Portuguese delicacies

Pasteis de nata (Portuguese custard tarts) are piled high in a local bakery. Photo by Pam Jones.
Pasteis de nata (Portuguese custard tarts) are piled high in a local bakery. Photo by Pam Jones.
Fresh sardines are grilled over a charcoal barbecue.
Fresh sardines are grilled over a charcoal barbecue.
Freshly baked bread comes hot out of the oven.
Freshly baked bread comes hot out of the oven.
Portuguese wine offers great value and flavours.
Portuguese wine offers great value and flavours.

Pam Jones soaks up the flavours of a little-known cuisine as she picks her top 10 of honest, home-style Portuguese food and wine. 

1. Pasteis de nata

My all-time favourite. Jamie Oliver has come up with his own version of these sweet, creamy mini-custard tarts and sometimes you'll see a well-meaning version of the delicacies in a forward-thinking cafe.

But nothing compares with the velvet-smooth filling and crunchy, buttery pastry of the original pasteis de Belem, created in Belem, near Lisbon, and now made by the tens of thousands in bakeries there each day; tens of thousands more are baked and known in other centres as the more generic pasteis de nata (pastries with cream).

A nod to the days when Catholic monks used egg whites to clarify wine and the nuns used the egg yolks for desserts, they are the absolute pinnacle of Portugal's legacy of eggy desserts.

Dive into one and weep.

• Tradition, tourism mix happily

 

2. Fresh bread

Ahhh ... the bread.

No respectable Portuguese meal would be consumed without it and, like other European countries, Portugal claims its own unique versions of the staple, freshly baked each day and, in religious terms, representing the body of Christ.

Rip it in chunks to mop up the juices of your meal, fill it with the sweet or savoury flavours of your choice or go one step further and indulge in the genius pao com chorizo (bread with chorizo).

Hot from the oven they are a foodie and hedonist's delight.

3. Presunto

Similar to the Italian prosciutto but better (I think), this salty, heavenly air-dried ham is sometimes sold sliced straight from the leg atop rustic or shiny new bars.

The Portuguese like it wafer thin, but I enjoy a more substantial cut.

4. Cheese

Where to start?

European Union rules are (sadly) clamping down on cheeses made with non-pasteurised milk, but any Portuguese cheese is still a thrill for the senses.

Pungent home-made rounds are made with cows', goats' or sheeps' milk or sometimes a blend of them.

If you like your cheese hard and tangy or soft and provocative there is always plenty to choose from.

For the best (and smelliest) cheeses, check the local markets.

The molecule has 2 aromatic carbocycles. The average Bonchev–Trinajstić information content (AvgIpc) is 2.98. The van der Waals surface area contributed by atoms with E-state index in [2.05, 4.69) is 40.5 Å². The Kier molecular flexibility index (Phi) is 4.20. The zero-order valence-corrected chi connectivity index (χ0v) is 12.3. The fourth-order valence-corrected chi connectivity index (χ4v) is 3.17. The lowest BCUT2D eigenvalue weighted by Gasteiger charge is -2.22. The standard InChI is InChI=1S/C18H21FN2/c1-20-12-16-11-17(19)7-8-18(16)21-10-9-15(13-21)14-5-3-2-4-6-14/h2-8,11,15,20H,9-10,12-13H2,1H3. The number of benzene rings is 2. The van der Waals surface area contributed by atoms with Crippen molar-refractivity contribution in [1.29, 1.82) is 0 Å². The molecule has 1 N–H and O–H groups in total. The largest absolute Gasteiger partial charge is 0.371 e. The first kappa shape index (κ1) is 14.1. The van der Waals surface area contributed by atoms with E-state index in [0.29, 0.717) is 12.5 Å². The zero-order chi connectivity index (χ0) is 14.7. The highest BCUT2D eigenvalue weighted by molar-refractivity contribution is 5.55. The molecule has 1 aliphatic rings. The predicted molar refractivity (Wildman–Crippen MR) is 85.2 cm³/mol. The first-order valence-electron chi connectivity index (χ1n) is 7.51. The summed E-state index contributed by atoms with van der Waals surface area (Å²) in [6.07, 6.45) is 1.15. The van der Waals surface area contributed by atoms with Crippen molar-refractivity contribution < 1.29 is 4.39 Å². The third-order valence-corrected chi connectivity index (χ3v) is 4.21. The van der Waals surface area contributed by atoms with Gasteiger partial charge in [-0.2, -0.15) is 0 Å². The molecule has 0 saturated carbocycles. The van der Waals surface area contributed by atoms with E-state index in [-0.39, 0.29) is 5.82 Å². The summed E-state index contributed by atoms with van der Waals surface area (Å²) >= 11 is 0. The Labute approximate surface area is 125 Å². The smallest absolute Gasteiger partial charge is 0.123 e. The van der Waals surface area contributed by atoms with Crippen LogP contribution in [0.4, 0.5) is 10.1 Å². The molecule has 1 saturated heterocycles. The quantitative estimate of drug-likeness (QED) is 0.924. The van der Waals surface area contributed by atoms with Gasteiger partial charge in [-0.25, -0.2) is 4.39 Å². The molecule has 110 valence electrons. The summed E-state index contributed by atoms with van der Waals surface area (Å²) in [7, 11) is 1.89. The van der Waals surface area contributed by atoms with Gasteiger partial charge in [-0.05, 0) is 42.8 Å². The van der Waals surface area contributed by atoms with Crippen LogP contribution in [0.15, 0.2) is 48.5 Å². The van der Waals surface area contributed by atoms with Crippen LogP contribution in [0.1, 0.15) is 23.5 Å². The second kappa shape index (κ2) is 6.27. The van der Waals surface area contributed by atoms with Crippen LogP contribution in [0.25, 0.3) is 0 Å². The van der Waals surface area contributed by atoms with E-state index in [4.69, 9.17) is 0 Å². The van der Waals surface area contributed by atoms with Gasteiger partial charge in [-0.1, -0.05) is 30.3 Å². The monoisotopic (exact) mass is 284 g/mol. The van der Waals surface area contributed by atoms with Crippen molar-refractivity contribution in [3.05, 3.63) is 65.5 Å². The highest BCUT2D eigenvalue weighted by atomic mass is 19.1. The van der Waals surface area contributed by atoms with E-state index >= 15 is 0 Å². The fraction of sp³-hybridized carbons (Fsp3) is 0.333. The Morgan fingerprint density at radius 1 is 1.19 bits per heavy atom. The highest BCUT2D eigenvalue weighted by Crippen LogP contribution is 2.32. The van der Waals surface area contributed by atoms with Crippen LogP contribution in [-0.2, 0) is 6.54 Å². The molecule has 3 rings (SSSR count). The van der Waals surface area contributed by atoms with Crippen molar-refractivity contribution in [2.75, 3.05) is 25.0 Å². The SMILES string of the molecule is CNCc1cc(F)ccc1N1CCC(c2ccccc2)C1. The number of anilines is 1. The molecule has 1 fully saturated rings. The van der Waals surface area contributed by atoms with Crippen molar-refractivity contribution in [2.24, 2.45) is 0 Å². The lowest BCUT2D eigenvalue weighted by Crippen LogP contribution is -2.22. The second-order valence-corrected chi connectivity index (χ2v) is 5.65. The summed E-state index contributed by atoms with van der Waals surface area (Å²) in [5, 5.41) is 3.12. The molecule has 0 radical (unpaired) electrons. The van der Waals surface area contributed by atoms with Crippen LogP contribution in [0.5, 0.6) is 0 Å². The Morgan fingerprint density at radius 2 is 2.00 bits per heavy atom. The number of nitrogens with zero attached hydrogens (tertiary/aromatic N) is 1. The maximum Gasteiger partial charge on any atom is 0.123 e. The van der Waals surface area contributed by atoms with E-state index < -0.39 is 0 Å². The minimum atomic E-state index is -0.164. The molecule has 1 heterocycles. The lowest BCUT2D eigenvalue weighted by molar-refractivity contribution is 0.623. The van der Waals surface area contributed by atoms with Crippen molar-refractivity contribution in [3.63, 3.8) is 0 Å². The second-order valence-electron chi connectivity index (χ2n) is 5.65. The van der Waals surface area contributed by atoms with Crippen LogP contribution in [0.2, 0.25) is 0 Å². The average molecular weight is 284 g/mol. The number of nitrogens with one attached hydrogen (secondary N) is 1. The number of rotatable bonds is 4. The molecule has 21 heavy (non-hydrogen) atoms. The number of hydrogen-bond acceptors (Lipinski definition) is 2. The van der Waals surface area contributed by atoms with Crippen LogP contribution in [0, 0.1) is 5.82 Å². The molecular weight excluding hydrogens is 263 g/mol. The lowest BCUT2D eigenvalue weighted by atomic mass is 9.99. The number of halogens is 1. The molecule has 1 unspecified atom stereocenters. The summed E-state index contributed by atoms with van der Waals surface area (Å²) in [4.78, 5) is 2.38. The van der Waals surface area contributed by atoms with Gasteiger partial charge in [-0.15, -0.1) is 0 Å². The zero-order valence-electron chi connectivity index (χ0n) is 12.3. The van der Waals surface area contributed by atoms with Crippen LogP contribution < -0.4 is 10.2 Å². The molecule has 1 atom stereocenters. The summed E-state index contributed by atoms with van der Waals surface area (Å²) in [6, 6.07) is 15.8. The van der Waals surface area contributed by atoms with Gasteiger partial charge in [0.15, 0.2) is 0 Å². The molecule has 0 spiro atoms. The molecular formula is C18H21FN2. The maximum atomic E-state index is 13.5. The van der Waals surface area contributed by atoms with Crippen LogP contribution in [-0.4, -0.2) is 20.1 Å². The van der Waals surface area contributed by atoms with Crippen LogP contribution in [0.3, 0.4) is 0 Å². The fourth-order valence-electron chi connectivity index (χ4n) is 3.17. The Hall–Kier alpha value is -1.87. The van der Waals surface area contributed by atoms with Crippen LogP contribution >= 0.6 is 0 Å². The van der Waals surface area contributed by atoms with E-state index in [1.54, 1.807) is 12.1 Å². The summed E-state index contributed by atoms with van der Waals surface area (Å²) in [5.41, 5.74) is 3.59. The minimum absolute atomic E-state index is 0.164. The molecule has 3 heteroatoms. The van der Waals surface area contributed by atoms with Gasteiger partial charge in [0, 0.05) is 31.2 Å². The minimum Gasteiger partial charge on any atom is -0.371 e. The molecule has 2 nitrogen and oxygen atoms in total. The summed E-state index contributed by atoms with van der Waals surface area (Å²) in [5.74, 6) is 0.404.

5. Caldeirada

As with most Portugal cooking, this goes heavy on the onions and garlic, a nautical homage similar to the French bouillabaisse.

Anything goes in the tomato-based seafood stew, and fish on the bone seems to impart a special flavour.

Prawns and shellfish are occasionally added.

6. Pork with clams

Combining meat with seafood is not uncommon on the Iberian Peninsula, and this unusual dish - in local lingo Carne de Porco à Alentejana (pork meat Alentejo style) - is a triumph of the Alentejo region.

Marinated pork is braised with wine, paprika, bay leaves, fresh coriander (and of course onion and garlic), and then a handful of clams are added to the spicy broth.

An inspired combination.

7. Sardines

Not the tinned ones (although the Portuguese are proud of this successful export) but the fresh ones, which are unlike any fish you will ever have eaten before.

Doused with rock salt they are grilled whole over charcoal and then purists place a single sardine on top of fresh bread, plucking the flesh from the side of each sardine and then placing the next sardine on the same piece of bread.

By the time you have eaten five or 10 of these (or more), preferably beachside, with a Portuguese beer or wine in hand, your piece of bread will be heavy with the juices and salt of one of the world's healthiest fish.

People have been known to pay money to buy someone else's sardine-soaked bread at the end of a sitting.

8. Bolinhos de Bacalhau

It's said there are 1000 ways to cook the dried cod (bacalhau) that the Portuguese love, and I'm not a fan of all of them, but I do love these little pasties (called bolinhos, or little balls), a delicate, salty bundle of shredded cod, potatoes and parsley, cooked until crispy on the outside but soft and smooth in the middle.

Bacalhau com natas (with cream) is also a fantastic dish, a kind of Portuguese-style fish pie. But the Portuguese themselves seem to love their bacalhau most with olive oil, onions, garlic and tomatoes (now there's a surprise).

9. Chicken piri piri

Piri piri is an African seasoning and the Portuguese do a great slow-cooked rotisserie chicken coated in the hot pepper spice.

As with much Portuguese food, they'll often serve it simply with plain potatoes, a tomato, lettuce and onion salad and the obligatory bread.

10. Wine.

OK it's not a food, but Portuguese wine is so good it's no surprise to me they end up drinking most of it themselves, almost reluctantly (I'm sure) exporting some of their best for others to enjoy.

You can get a good bottle of red for 2 (NZ$2.80) in the supermarket, and the slightly sparkling, fruity vinho verde (green wine) is also worth a try.

Did I mention the port?

Or the impossibly good sour cherry liqueur they call ginja?

The Portuguese are masters of beverages and also civilised drinkers, for whom a glass of a little something is an automatic accompaniment to most family and restaurant meals.

It's a great way to celebrate the day.

 

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